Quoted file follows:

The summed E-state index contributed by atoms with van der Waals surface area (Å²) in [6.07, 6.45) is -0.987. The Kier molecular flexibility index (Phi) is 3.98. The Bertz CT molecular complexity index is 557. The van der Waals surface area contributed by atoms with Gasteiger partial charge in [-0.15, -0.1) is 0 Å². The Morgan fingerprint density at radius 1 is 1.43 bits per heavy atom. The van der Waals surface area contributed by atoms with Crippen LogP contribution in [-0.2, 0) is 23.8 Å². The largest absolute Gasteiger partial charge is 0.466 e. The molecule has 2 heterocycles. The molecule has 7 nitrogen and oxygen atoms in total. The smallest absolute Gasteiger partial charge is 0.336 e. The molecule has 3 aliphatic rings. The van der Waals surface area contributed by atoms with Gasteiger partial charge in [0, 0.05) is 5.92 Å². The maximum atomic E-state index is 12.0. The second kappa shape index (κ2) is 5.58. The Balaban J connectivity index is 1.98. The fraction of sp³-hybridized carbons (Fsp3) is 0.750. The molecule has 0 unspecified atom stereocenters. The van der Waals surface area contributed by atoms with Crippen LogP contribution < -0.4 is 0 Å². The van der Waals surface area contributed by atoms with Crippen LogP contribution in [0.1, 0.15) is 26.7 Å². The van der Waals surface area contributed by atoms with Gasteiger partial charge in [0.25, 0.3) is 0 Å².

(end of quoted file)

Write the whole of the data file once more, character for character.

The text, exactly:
The summed E-state index contributed by atoms with van der Waals surface area (Å²) in [6.07, 6.45) is -0.987. The Kier molecular flexibility index (Phi) is 3.98. The Bertz CT molecular complexity index is 557. The van der Waals surface area contributed by atoms with Gasteiger partial charge in [-0.15, -0.1) is 0 Å². The Morgan fingerprint density at radius 1 is 1.43 bits per heavy atom. The van der Waals surface area contributed by atoms with Crippen LogP contribution in [-0.2, 0) is 23.8 Å². The largest absolute Gasteiger partial charge is 0.466 e. The molecule has 2 heterocycles. The molecule has 7 nitrogen and oxygen atoms in total. The smallest absolute Gasteiger partial charge is 0.336 e. The molecule has 3 aliphatic rings. The van der Waals surface area contributed by atoms with Gasteiger partial charge in [0, 0.05) is 5.92 Å². The maximum atomic E-state index is 12.0. The second kappa shape index (κ2) is 5.58. The Balaban J connectivity index is 1.98. The fraction of sp³-hybridized carbons (Fsp3) is 0.750. The molecule has 0 unspecified atom stereocenters. The van der Waals surface area contributed by atoms with Crippen LogP contribution < -0.4 is 0 Å². The van der Waals surface area contributed by atoms with Crippen LogP contribution in [0.1, 0.15) is 26.7 Å². The van der Waals surface area contributed by atoms with Gasteiger partial charge in [0.25, 0.3) is 0 Å².